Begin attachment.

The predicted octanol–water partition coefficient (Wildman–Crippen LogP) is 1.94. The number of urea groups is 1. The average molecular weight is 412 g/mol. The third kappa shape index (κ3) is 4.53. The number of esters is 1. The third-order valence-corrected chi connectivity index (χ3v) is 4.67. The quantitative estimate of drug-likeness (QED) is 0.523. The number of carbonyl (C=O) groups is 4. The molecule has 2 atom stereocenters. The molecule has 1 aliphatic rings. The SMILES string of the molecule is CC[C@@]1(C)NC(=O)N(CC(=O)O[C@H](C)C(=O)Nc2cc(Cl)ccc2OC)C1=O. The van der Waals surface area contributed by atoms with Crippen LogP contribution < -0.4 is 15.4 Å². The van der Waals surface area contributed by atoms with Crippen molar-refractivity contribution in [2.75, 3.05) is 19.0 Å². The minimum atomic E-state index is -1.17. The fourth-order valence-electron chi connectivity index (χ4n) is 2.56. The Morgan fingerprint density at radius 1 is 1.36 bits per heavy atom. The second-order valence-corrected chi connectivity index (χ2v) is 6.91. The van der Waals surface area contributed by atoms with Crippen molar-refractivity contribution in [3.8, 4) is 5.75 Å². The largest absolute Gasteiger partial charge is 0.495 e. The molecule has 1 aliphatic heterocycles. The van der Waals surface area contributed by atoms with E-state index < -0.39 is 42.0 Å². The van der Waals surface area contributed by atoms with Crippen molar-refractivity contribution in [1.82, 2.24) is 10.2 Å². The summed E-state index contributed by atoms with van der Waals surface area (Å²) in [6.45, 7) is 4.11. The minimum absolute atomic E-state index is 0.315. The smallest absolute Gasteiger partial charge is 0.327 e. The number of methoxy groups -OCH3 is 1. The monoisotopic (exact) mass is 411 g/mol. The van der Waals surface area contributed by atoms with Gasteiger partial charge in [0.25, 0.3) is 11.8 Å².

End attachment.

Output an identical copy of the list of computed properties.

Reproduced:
The predicted octanol–water partition coefficient (Wildman–Crippen LogP) is 1.94. The number of urea groups is 1. The average molecular weight is 412 g/mol. The third kappa shape index (κ3) is 4.53. The number of esters is 1. The third-order valence-corrected chi connectivity index (χ3v) is 4.67. The quantitative estimate of drug-likeness (QED) is 0.523. The number of carbonyl (C=O) groups is 4. The molecule has 2 atom stereocenters. The molecule has 1 aliphatic rings. The SMILES string of the molecule is CC[C@@]1(C)NC(=O)N(CC(=O)O[C@H](C)C(=O)Nc2cc(Cl)ccc2OC)C1=O. The van der Waals surface area contributed by atoms with Crippen LogP contribution < -0.4 is 15.4 Å². The van der Waals surface area contributed by atoms with Crippen molar-refractivity contribution in [2.75, 3.05) is 19.0 Å². The minimum atomic E-state index is -1.17. The fourth-order valence-electron chi connectivity index (χ4n) is 2.56. The Morgan fingerprint density at radius 1 is 1.36 bits per heavy atom. The second-order valence-corrected chi connectivity index (χ2v) is 6.91. The van der Waals surface area contributed by atoms with Crippen molar-refractivity contribution in [3.8, 4) is 5.75 Å². The largest absolute Gasteiger partial charge is 0.495 e. The molecule has 1 aliphatic heterocycles. The van der Waals surface area contributed by atoms with E-state index < -0.39 is 42.0 Å². The van der Waals surface area contributed by atoms with Crippen molar-refractivity contribution in [1.82, 2.24) is 10.2 Å². The summed E-state index contributed by atoms with van der Waals surface area (Å²) in [6.45, 7) is 4.11. The minimum absolute atomic E-state index is 0.315. The smallest absolute Gasteiger partial charge is 0.327 e. The number of methoxy groups -OCH3 is 1. The monoisotopic (exact) mass is 411 g/mol. The van der Waals surface area contributed by atoms with Gasteiger partial charge in [0.25, 0.3) is 11.8 Å².